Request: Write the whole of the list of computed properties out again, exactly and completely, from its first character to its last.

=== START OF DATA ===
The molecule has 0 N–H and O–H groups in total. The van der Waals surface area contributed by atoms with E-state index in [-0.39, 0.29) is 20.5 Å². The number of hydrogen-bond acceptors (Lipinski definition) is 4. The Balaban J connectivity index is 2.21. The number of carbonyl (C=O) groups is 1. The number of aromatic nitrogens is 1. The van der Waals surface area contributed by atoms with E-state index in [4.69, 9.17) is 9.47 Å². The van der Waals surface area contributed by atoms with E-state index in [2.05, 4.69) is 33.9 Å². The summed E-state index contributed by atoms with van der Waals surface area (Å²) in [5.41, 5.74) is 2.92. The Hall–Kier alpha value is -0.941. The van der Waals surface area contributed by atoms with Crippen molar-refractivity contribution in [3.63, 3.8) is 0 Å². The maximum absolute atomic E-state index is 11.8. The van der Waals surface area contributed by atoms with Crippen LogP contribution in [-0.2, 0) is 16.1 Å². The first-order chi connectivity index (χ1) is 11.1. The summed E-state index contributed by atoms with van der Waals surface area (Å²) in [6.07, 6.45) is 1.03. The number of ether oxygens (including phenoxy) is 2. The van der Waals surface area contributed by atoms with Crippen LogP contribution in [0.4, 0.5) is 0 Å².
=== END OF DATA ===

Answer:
The molecule has 0 N–H and O–H groups in total. The van der Waals surface area contributed by atoms with E-state index in [-0.39, 0.29) is 20.5 Å². The number of hydrogen-bond acceptors (Lipinski definition) is 4. The Balaban J connectivity index is 2.21. The number of carbonyl (C=O) groups is 1. The number of aromatic nitrogens is 1. The van der Waals surface area contributed by atoms with E-state index in [4.69, 9.17) is 9.47 Å². The van der Waals surface area contributed by atoms with E-state index in [2.05, 4.69) is 33.9 Å². The summed E-state index contributed by atoms with van der Waals surface area (Å²) in [5.41, 5.74) is 2.92. The Hall–Kier alpha value is -0.941. The van der Waals surface area contributed by atoms with Crippen molar-refractivity contribution in [3.63, 3.8) is 0 Å². The maximum absolute atomic E-state index is 11.8. The van der Waals surface area contributed by atoms with Crippen LogP contribution in [-0.2, 0) is 16.1 Å². The first-order chi connectivity index (χ1) is 11.1. The summed E-state index contributed by atoms with van der Waals surface area (Å²) in [6.07, 6.45) is 1.03. The number of ether oxygens (including phenoxy) is 2. The van der Waals surface area contributed by atoms with Crippen LogP contribution in [0.4, 0.5) is 0 Å².